Wednesday 18 July 2012


Is the impact we make in this world directly proportional to the number of theological degrees we have under our belt?

No doubt it is important to renew our mind for spiritual transformation (Romans 12: 2). And formal theological education is undeniably one of the important tools to help us achieve this noble objective.

But we must not put intellectual pursuit on a pedestal and neglect the following: Seeking God, submission to His will and obedience. We must also not neglect areas such as loving others and the role of the Holy Spirit.

Indeed, head knowledge without adequate “heart knowledge” can be spiritually disastrous. The moral failure of many highly intellectual “men of God” is a case in point.  

George Verwer of Operation Mobilisation recalled the time when he went with someone to the office of Billy Graham. None of the office staff noticed them except the receptionist. They were too pre-occupied with an evangelistic campaign to pay attention to outsiders. Then Graham walked in and started shaking hands with everybody. He went over to greet both Verwer and his friend. Though much busier than the office staff, he had time to spare for others. He was full of warmth and love. Similarly, ministers and theologians must remain down-to-earth and be able to connect with ordinary folks.

For all his scholarship (he wrote most of the books in the New Testament), Paul was neither cold nor aloof. He demonstrated unconditional love for the believers at Corinth: “I will gladly spend myself and all I have for you, even though it seems that the more I love you, the less you love me” (2 Corinthians 12:15).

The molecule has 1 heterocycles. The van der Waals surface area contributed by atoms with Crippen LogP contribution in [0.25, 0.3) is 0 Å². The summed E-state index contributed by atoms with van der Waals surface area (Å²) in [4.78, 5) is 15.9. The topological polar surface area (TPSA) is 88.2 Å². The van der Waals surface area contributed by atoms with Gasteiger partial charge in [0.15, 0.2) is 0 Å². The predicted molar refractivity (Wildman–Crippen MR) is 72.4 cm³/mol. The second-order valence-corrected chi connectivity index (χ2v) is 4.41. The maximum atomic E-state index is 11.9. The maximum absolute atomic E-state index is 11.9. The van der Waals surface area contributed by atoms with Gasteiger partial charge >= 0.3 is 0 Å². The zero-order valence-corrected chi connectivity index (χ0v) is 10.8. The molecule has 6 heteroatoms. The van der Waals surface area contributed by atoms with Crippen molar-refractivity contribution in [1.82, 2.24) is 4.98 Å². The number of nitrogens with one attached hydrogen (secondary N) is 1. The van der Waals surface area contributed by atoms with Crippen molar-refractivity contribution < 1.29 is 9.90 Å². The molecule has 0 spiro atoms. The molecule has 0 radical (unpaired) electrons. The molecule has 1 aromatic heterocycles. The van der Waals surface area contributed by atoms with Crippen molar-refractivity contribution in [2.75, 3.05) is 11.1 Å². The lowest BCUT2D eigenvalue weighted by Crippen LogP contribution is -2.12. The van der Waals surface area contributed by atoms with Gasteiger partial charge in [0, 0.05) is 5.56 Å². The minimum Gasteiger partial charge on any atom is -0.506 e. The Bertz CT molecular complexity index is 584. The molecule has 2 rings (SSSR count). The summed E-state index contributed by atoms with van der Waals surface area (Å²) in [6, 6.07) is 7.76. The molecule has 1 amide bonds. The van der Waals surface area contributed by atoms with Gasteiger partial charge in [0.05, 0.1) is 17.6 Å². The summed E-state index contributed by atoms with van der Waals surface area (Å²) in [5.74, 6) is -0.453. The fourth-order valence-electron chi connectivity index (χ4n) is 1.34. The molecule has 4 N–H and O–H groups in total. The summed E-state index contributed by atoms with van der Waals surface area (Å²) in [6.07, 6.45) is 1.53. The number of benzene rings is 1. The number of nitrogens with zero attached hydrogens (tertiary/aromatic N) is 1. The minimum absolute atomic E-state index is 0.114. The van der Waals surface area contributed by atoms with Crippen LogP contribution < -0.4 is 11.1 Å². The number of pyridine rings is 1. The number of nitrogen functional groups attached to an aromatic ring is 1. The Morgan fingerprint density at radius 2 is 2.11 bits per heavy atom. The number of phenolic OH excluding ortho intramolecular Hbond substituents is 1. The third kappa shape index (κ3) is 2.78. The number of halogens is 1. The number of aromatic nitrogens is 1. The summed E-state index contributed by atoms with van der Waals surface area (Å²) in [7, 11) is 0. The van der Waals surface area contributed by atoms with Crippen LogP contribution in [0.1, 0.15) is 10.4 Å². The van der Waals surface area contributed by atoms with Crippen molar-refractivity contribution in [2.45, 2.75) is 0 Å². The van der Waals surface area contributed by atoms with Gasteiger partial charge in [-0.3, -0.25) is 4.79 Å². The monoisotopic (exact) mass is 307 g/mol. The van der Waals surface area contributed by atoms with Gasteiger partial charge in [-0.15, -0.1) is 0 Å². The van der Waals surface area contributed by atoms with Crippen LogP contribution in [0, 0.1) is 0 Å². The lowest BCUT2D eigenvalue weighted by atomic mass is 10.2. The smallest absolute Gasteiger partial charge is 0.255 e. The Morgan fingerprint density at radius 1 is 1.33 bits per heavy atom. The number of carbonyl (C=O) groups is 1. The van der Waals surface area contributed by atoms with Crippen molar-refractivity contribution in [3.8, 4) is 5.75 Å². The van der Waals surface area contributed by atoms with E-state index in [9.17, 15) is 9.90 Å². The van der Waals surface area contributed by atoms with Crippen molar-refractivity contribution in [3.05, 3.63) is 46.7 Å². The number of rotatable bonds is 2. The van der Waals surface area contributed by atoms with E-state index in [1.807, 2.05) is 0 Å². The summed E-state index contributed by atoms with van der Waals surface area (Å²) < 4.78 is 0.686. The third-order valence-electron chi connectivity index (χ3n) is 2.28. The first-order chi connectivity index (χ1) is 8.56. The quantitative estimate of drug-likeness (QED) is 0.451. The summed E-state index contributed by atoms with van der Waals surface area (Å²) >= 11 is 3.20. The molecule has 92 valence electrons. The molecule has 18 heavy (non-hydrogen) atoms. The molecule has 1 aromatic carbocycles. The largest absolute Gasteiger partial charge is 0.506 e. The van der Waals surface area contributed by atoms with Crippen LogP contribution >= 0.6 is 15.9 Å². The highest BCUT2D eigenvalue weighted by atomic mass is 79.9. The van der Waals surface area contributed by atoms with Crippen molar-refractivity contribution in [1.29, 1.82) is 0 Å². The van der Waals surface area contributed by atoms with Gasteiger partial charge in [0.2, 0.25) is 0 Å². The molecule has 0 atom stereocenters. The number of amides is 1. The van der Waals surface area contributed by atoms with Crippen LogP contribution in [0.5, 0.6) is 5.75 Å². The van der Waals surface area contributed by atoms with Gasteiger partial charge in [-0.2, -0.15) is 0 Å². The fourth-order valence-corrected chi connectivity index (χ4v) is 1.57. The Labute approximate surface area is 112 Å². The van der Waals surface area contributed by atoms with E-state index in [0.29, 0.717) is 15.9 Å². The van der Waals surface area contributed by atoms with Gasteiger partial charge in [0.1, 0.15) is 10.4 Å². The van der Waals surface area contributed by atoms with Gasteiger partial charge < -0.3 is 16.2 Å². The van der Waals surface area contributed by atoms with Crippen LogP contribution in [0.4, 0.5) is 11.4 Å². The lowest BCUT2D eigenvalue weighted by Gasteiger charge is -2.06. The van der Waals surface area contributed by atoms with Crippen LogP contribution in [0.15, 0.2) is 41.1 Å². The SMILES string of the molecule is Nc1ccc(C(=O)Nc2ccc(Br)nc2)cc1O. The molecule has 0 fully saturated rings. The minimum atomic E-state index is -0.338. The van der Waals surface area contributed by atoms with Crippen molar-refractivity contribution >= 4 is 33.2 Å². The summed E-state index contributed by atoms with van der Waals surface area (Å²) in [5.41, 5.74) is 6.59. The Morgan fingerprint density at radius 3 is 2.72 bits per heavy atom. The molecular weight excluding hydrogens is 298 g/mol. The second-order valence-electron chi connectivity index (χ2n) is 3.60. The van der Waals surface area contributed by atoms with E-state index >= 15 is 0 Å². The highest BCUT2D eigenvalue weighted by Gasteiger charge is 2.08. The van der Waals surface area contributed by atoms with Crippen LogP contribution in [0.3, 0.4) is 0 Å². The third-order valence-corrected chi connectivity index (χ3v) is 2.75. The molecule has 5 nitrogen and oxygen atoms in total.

Whereas Paul, a scholar, became the apostle to the Gentiles, Peter, the unschooled weather-beaten fisherman, was chosen by God to be the apostle to the Jews.

When Peter and John were arrested and put on trial before the religious leaders of the day for healing a crippled man, they were incredibly bold in defending themselves:
“Now when they saw the boldness of Peter and John, and perceived that they were uneducated, common men, they were astonished. And they recognised that they had been with Jesus” (Acts 4:13).

They may not have much to show in terms of great theology but what was significant was that they impacted the world then.

They were bold because they had God’s presence – they knew their God and were sure of their calling.

Recognising the Holy Spirit’s role and power as well as being able to sense His presence and leading in our lives are just as important as theological head knowledge.

Someone rightly puts it: “Too much Word and you dry up, too much Spirit and you blow up, the Word and the Spirit and you grow up”.

We need to check ourselves if we have been long on doctrine and short on practice. At the end of the day, head knowledge must grow in tandem with loving acts and practical ministry.



The battle that has been raging for centuries: Should the believer emphasise the Word or Holy Spirit more?

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